Eliza says she throws a tantrum if she can't find a sock. Konstantine isn't as easily rattled. When a truck carrying propane gas exploded like a bomb less than a mile from their house late one night in July, Eliza woke up thinking it was the end of the world. Her husband rolled over, announced that everything was O.K. and went back to sleep.
"If a bomb dropped on the area, everyone would die anyway," he says now. "So what's the big deal?"
Eliza takes glee in exposing her husband's occasional lapses into the role of sensitive male. She says he cried while watching the movie Ghost. At first he denies this, but she is insistent. "Well, maybe just a little," he concedes. "But it was so sad."
He also plays down the despair he felt two years ago. He was working on a construction site when the ring finger on his right hand was crushed in an accident and had to be amputated at the second knuckle. Starikovitch, who was about to resume his weightlifting, thought his career was finished. But two months later he was in the gym, attempting to grip a weight bar. Eliza says her husband was a mess after the accident, and it wasn't until he gripped the bar for the first time that he realized he had a future in his sport.
Since then Starikovitch has been on a lifting rampage. At a meet last February, after only minimal training, he put up excellent numbers—330 in the snatch and 418 in the clean and jerk—at 91 kilograms (200 pounds). In May, after deciding it was time to prepare seriously for the 1996 Olympics, Starikovitch moved to White Plains, N.Y., to work with Marc Chasnov, a physical therapist and weightlifting guru. A respected international-level coach with a self-deprecating manner, Chasnov launched Starikovitch's career as a personal trainer and found him clients. Chasnov also gave him access to superior facilities and ministered to his old injuries. As a result Starikovitch, with Chasnov at his side, performed unforgettably at this year's Empire Games.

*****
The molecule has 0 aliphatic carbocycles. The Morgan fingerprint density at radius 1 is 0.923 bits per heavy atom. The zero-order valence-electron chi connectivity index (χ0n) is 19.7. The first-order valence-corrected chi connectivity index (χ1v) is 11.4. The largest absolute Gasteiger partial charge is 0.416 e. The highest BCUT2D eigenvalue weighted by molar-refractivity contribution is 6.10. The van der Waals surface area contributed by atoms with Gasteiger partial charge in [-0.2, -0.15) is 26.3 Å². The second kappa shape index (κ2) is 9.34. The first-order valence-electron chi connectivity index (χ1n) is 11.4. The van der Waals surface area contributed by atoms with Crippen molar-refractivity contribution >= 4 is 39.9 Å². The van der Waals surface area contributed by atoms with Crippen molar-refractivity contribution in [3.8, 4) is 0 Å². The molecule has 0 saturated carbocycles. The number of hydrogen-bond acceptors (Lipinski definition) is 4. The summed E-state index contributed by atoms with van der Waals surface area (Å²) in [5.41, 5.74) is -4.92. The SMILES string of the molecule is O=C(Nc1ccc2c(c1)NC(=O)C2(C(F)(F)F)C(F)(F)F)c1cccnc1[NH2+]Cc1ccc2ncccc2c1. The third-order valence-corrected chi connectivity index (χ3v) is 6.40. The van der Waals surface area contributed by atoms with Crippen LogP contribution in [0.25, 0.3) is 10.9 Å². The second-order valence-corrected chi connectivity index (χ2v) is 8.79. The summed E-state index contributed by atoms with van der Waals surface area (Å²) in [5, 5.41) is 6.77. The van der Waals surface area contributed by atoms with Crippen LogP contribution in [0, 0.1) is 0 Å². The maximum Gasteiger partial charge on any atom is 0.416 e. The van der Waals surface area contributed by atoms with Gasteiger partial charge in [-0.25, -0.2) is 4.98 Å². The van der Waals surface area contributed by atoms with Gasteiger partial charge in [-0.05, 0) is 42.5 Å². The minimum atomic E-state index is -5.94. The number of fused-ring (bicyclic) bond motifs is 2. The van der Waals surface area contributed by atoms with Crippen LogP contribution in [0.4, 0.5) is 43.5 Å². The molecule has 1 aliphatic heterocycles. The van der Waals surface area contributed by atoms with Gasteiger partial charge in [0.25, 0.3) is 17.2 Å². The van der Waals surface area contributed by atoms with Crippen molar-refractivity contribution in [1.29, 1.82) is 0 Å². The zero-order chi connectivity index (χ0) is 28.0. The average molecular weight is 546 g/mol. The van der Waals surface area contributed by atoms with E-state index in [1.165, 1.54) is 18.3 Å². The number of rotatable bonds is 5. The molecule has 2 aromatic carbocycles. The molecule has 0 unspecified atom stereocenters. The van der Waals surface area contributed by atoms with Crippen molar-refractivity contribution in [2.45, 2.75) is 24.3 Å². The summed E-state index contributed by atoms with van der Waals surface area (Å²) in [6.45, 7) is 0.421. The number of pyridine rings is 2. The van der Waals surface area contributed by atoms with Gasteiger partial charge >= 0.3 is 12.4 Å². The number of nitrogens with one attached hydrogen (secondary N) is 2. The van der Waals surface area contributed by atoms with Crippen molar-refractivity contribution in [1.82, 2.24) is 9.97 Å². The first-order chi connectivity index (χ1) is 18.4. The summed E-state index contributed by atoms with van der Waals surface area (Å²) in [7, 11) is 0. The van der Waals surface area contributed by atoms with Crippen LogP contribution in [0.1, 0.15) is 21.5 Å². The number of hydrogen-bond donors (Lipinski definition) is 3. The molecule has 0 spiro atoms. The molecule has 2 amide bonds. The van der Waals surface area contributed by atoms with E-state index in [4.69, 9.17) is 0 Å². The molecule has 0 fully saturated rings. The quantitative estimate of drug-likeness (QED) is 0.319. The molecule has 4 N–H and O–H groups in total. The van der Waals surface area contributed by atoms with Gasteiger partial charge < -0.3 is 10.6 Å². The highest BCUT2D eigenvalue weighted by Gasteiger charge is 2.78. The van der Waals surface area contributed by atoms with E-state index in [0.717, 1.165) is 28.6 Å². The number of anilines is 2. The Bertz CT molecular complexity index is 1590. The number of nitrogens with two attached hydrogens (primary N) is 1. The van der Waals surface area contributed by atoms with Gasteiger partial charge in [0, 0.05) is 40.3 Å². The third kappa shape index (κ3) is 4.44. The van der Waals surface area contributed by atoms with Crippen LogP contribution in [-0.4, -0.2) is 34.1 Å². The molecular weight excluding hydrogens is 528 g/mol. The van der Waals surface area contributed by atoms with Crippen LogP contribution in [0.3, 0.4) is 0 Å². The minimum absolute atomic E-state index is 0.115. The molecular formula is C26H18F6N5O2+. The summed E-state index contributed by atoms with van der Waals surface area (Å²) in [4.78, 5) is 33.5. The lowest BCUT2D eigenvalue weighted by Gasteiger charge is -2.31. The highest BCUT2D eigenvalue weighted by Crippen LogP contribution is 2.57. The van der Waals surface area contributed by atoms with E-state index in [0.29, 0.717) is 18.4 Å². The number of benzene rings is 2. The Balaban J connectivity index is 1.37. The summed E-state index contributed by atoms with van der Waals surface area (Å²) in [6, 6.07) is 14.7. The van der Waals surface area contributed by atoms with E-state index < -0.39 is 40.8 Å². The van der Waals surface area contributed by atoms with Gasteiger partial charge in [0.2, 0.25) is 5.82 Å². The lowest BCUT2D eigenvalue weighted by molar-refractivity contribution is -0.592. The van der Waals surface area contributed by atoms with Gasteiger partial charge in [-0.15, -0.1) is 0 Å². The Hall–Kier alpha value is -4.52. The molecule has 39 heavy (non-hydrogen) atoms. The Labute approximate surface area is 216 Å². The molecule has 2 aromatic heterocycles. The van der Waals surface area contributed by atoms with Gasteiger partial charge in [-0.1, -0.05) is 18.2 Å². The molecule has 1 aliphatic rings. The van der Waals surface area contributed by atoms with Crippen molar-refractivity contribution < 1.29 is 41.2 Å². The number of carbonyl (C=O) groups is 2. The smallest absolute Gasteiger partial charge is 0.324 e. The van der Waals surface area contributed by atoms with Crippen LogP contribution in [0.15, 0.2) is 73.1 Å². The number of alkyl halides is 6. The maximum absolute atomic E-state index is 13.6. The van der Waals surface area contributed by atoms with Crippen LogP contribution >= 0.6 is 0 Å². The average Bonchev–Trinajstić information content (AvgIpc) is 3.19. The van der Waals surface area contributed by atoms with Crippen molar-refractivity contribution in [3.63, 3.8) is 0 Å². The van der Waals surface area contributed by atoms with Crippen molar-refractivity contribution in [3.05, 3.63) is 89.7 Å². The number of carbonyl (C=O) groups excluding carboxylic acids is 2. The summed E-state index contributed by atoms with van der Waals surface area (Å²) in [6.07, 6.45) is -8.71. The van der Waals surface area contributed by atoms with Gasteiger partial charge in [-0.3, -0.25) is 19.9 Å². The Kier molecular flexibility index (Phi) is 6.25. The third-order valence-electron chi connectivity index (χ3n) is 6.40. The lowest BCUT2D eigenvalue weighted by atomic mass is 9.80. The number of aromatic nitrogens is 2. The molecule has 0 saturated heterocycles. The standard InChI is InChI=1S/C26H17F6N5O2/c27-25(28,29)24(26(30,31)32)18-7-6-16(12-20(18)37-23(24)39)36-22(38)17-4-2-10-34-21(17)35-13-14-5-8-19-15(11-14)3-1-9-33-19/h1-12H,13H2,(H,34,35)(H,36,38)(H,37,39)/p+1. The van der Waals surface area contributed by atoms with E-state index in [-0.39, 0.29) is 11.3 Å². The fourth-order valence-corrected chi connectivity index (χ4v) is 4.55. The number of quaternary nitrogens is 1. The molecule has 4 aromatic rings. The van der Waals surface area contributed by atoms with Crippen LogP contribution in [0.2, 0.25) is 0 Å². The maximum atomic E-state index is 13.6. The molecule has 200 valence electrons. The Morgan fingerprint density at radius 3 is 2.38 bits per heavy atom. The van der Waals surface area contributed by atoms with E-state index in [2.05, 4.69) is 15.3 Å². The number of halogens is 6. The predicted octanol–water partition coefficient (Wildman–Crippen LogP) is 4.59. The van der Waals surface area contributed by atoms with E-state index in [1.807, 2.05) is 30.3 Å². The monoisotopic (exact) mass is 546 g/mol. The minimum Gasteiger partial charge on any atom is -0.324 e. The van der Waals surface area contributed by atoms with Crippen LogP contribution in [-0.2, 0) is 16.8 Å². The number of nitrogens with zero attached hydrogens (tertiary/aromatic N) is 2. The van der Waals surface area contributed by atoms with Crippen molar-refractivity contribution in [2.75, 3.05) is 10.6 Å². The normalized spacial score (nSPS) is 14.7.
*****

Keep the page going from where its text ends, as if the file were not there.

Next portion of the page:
A sort of mini-Olympics staged annually for residents of New York State, the games were held this time at Syracuse University, though weightlifting was shunted off to a high school auditorium across town. There, backstage, other athletes stole glances at Starikovitch. When he warmed up by snatching 264 pounds, more than most of them would attempt during the meet itself, they shook their heads and smiled, as if to say, "What can you do? I'm shooting for second."
Competing in the 99-kilogram (218-pound) division, Starikovitch snatched 160 kilos (352 pounds) on his third attempt. Though no one else of his size in the U.S. has succeeded at that weight, Starikovitch was upset at missing his second attempt, which cost him a chance to try for 165 kilos. He took out his disappointment on the clean and jerk, and on his last attempt went for a personal record of 210 kilos (462 pounds).
The 5'10", 211-pound Starikovitch strode onstage with a confident, rolling gait. As he cleaned the bar and got underneath it, he showed some hesitation, but he was able to stand up. As he stepped back and raised the weight over his head, the bar teetered forward. Not having received a signal from the judges that his lift was complete, Starikovitch, who by that time was shaking and hyperventilating, stepped forward and regained control of the bar.
"It was the gutsiest thing I've ever seen," says Joe Carbone, a nationally ranked lifter at 76 kilograms (167 pounds). "You never see a guy at his level make a lift like that when he's shaking so much."
Starikovitch's snatch and his clean and jerk bettered existing U.S. marks but are not considered records. Only weights lifted in national or international meets are official, and in any case, Starikovitch is not yet a U.S. citizen. That should change in April 1996, when he will become eligible for citizenship less than a month before the Olympic trials. If he makes the U.S. team he will become the first ex-Soviet athlete to compete for this country since the disintegration of the Soviet bloc.